Four ways to explore the Murray’s watery wonderland
Water is central to life in the Murray region. Australia’s longest river – and one of the longest navigable waterways in the world – flows 2,500km from the Snowy Mountains in NSW, through Victoria and South Australia before spilling into the Southern Ocean. Along its slow-moving course you’ll find red gum-lined lagoons, glassy lakes, secluded wetlands and tiny islands, creating a vast watery wonderland that attracts adventure-addicts, luxury-seekers and culinary connoisseurs in equal measure.
Read on for ways you can take the pulse of this epic river – on, in or beside the water.
On the water: sleep in a houseboat
Cruise at a leisurely pace by day, mooring among red gums for a swim, kayak or glass of wine – safe in the knowledge that you don’t have to travel far to reach your room for the night. Welcome to the wonderful world of houseboats, your floating hotel along the Murray and its tributaries.
Rentals are available from Moama, Deniliquin and Wentworth. Here you can drift away – without a boating license – in pleasure cruisers ranging from the luxurious (think rooftop spas, marbled kitchens, air-conditioning and water toys) to simple craft with ample home conveniences. Some are even pet-friendly.
Most houseboats are not permitted on Lake Mulwala, that shimmering man-made reservoir created by the construction of the Yarrawonga Weir across the Murray River, with the exception of River of Islands. This eight-person boat launches from a private jetty into a natural lagoon, giving you access to expansive wetlands, billabongs and sandy beaches; and it’s all enveloped by ancient river red gums home to all manner of birds, as well as swamp wallabies and eastern grey kangaroos. While you’ll have day-tripping boats in your company when the sun’s up, come dusk, this wonderful wilderness will be almost exclusively yours. It doesn’t get much more luxurious than that.
In Deniliquin, you’ll cruise the Edward River (aka Kolety) rather than the Murray, and there are few better ways to explore it than with Edward River Houseboats. The owner, the incredibly affable Neil Goudie, will arm you with everything you need to know about navigating the 36km stretch of water.
On the water: steam & cruise
Paddle-steamers have been a part of Murray River life since 1853 and a number of historic craft still ply the waterway today. Cross the river (and state border) in Moama to reach the Port of Echuca, where the Pride of the Murray, PS Canberra and PS Emmylou depart for everything from one-hour scenic jaunts, to lunch and dinner cruises, and overnight or even week-long itineraries.
Back toward Albury, the PS Cumberoona sets off daily from the western shore of Lake Mulwala. Your captain, Robbie Knowles, was born and bred in this part of the world, and his commentary about the region’s history and landscapes is as fascinating as the heritage of the paddle-steamer itself. Head to the viewing deck to glimpse the original 1902 steamer/boiler and engine-room in action.
Venturing west you’ll soon reach the town of Barham, known for its Redgum Statue riverside trail that links to its Victorian sister city, Koondrook, with sculptures depicting the area’s pioneers and wildlife en route. Another more leisurely way to take in these surrounds is a Barham River Cruise, where the husband-and-wife hosts regale you with tales of the town as you drift past ghostly red gums aboard the Matilda.
In the water: get active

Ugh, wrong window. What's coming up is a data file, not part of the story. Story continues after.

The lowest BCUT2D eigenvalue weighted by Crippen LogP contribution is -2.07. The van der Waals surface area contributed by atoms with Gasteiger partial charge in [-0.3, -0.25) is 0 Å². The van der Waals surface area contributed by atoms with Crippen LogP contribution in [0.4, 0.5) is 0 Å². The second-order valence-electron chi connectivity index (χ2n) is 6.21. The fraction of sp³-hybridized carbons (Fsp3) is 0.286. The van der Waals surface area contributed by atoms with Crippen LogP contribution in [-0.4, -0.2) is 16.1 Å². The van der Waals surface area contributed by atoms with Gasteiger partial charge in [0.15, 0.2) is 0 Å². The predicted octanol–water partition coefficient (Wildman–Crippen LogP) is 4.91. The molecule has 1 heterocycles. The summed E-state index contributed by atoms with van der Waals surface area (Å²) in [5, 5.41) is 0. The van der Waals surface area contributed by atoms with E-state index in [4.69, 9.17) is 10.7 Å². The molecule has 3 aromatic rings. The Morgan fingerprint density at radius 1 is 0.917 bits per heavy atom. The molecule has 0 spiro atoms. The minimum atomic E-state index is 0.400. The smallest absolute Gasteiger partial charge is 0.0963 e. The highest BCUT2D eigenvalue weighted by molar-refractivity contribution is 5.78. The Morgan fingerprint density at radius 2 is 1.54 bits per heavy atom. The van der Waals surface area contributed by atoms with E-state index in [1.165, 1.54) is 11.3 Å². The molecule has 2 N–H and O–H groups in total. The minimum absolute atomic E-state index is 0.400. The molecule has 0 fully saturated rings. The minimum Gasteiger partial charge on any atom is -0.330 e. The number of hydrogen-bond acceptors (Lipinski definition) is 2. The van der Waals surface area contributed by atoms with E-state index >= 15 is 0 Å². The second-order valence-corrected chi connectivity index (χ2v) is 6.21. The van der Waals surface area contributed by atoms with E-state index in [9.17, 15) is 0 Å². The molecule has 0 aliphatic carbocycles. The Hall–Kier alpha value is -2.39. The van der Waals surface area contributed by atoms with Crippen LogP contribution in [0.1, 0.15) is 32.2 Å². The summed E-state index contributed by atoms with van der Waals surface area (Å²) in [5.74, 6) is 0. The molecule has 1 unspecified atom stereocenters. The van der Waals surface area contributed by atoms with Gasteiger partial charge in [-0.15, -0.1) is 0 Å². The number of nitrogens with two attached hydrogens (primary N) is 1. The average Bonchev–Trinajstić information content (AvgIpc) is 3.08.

Ask any water-ski enthusiast and they’ll tell you one of the best places in Australia to pick up pace – for both beginners and professionals – is the Murray River. The sheer length and width of this mighty waterway makes it ideal for full-throttle traffic, minus traffic jams, particularly around Moama and Lake Mulwala. At the former, Brett Sands Watersports offers water-ski, barefoot, wakeboard and kneeboard lessons delivered by a six-time wakeboarding world champion. On the lake at the Mulwala Water Ski Club you can enrol in lessons or skid across the surface of the reservoir on a high-octane tube ride.
Mulwala’s calm conditions also make it a magical spot for canoe, kayak and stand-up paddleboard excursions, particularly memorable at sunrise and sunset when the day’s rays dapple mirror-like surfaces between eerie red gum trunks that protrude from the water. You’ll likely have fisher-folk in your company, with deep channels in the middle of the lake a popular thoroughfare for Murray cod and golden perch.
From produce-driven cafes and restaurants to foodie trails, farmers markets, orchards, olive groves, wineries, whisky distilleries and craft breweries – the Murray region doesn’t disappoint on the food and beverage front. As an added bonus, many of the top places to eat and drink come with water views. Visit St Anne’s Vineyards’ cellar door in Moama to sip everything from sauvignon blanc to shiraz to sticky chocolate liquor in a glass-encased space just steps from the estate’s lake. Family-owned winery Trentham Estate, meanwhile, is right on a bend of the Murray east of Mildura. If the visiting paddle-steamers aren’t tied up, you can dock your houseboat right out front and wander up the bank for a bottle of wine and cheese on the lawn.
If you’re based around Lake Mulwala to the south-east, Blacksmith Provedore should be on your dining itinerary. Right on the shore, the space is a design-lover’s dream, its cool arches and tiles leading to a sunny open pavilion where you can order wood-fired pizzas made with slow-fermented dough, or a cheeseboard paired with one of the local wines the restaurant spotlights. You’ll find the views just as covetable at the aptly named River Deck Cafe in Albury. Slide in for organic Milawa eggs and Wahgunyah mushrooms on sourdough for breakfast, or linger over a lunch of grilled Murray cod and a platter of artisan cheeses from Victorian fromagerie The Peaks.